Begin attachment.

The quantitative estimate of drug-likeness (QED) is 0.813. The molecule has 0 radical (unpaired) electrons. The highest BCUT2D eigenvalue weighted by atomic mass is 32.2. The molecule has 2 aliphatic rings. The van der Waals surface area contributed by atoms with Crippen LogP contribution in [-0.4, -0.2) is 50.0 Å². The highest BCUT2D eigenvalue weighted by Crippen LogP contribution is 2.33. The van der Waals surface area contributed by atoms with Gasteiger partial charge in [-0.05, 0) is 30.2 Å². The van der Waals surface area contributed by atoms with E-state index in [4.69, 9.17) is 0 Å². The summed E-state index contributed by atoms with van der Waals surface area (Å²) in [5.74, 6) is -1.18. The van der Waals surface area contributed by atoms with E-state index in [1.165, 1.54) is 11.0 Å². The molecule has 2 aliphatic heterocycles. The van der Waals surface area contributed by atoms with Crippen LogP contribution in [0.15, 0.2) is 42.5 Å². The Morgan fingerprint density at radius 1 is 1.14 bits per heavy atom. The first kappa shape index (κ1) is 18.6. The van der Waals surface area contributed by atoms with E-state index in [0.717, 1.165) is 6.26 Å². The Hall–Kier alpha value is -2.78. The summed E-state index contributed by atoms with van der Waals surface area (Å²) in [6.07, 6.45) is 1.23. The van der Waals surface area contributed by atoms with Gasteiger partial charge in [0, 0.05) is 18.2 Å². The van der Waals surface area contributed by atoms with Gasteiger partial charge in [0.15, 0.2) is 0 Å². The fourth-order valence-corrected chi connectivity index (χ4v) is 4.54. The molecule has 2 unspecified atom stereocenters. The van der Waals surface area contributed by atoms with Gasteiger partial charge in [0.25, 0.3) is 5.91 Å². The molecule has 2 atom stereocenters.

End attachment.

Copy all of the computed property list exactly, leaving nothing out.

The quantitative estimate of drug-likeness (QED) is 0.813. The molecule has 0 radical (unpaired) electrons. The highest BCUT2D eigenvalue weighted by atomic mass is 32.2. The molecule has 2 aliphatic rings. The van der Waals surface area contributed by atoms with Crippen LogP contribution in [-0.4, -0.2) is 50.0 Å². The highest BCUT2D eigenvalue weighted by Crippen LogP contribution is 2.33. The van der Waals surface area contributed by atoms with Gasteiger partial charge in [-0.05, 0) is 30.2 Å². The van der Waals surface area contributed by atoms with E-state index in [4.69, 9.17) is 0 Å². The summed E-state index contributed by atoms with van der Waals surface area (Å²) in [5.74, 6) is -1.18. The van der Waals surface area contributed by atoms with E-state index in [1.165, 1.54) is 11.0 Å². The molecule has 2 aliphatic heterocycles. The van der Waals surface area contributed by atoms with Crippen LogP contribution in [0.15, 0.2) is 42.5 Å². The Morgan fingerprint density at radius 1 is 1.14 bits per heavy atom. The first kappa shape index (κ1) is 18.6. The van der Waals surface area contributed by atoms with E-state index in [0.717, 1.165) is 6.26 Å². The Hall–Kier alpha value is -2.78. The summed E-state index contributed by atoms with van der Waals surface area (Å²) in [6.07, 6.45) is 1.23. The van der Waals surface area contributed by atoms with Gasteiger partial charge in [0, 0.05) is 18.2 Å². The van der Waals surface area contributed by atoms with Gasteiger partial charge in [0.15, 0.2) is 0 Å². The fourth-order valence-corrected chi connectivity index (χ4v) is 4.54. The molecule has 2 unspecified atom stereocenters. The van der Waals surface area contributed by atoms with Gasteiger partial charge in [0.25, 0.3) is 5.91 Å². The molecule has 2 atom stereocenters.